BEIJING (Reuters) - A Chinese government space agency is expected to launch its first rocket meant for commercial use in August, putting pressure on other domestic rocket firms to develop their own launch vehicles ahead of an expected commercial satellite boom.
A unit of China Aerospace Science and Technology Corp (CASC), the nation’s main space contractor, is working on the final assembly of its Smart Dragon-1 rocket, with a maiden flight expected in August, the State-owned Assets Supervision and Administration Commission (SASAC) said on Thursday.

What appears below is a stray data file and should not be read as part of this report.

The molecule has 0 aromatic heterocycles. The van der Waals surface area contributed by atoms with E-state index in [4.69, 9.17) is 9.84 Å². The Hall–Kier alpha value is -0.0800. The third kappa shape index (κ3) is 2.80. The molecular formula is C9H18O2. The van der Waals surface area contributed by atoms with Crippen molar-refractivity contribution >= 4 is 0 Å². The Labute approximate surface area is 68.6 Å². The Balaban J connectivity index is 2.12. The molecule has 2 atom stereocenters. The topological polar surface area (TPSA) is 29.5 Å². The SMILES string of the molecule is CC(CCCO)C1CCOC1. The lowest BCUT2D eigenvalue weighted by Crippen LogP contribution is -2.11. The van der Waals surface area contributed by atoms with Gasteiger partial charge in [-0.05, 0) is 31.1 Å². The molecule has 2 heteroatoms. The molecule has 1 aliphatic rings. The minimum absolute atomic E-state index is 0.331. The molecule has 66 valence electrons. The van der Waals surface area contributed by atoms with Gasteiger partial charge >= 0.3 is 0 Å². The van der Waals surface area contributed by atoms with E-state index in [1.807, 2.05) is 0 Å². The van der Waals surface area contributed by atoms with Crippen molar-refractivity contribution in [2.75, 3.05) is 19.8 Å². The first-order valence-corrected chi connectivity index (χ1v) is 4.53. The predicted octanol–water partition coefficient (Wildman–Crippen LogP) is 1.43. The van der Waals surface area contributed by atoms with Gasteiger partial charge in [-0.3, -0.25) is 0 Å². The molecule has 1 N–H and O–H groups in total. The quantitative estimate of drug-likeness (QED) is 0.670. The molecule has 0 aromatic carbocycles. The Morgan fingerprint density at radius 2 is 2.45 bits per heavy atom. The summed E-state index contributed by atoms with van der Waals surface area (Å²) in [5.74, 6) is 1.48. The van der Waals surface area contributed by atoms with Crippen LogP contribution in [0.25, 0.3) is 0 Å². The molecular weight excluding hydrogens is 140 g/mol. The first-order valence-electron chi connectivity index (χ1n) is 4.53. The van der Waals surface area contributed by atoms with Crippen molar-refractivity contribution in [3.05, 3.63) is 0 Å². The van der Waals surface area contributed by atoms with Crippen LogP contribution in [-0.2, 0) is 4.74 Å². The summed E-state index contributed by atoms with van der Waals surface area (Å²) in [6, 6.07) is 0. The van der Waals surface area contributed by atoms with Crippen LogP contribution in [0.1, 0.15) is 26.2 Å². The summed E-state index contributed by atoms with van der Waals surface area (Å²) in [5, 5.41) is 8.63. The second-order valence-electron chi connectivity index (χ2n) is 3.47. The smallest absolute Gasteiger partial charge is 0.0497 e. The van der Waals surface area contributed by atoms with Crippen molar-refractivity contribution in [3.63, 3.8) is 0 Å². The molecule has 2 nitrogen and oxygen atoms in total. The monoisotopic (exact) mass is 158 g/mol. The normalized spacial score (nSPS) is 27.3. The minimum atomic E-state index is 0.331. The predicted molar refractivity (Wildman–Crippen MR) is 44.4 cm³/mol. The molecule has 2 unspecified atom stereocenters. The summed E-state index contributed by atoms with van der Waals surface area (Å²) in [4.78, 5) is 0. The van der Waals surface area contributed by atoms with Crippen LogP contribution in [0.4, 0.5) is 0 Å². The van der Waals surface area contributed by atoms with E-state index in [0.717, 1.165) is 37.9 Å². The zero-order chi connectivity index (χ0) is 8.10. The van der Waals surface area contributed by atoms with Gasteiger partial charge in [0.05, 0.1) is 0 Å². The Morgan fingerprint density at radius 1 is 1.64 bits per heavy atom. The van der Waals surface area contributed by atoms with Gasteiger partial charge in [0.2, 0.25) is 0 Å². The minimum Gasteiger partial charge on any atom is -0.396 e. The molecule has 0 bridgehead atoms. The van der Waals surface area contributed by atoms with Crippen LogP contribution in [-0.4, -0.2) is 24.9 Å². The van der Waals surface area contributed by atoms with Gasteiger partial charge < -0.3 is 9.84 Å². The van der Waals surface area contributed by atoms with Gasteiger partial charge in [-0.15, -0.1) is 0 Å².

China envisions constellations of commercial satellites that can offer services ranging from high-speed internet for aircraft to tracking coal shipments. Reliable, low-cost and frequent rocket launches will be key.
Last week, Beijing-based iSpace became the first private firm to deliver a satellite into orbit on its rocket. Since late last year, two other startups have attempted but failed.
It would take just six months to produce a Smart Dragon rocket and 24 hours to prepare for its launch, according to Chinese state media.
Reporting by Ryan Woo; Editing by Michael Perry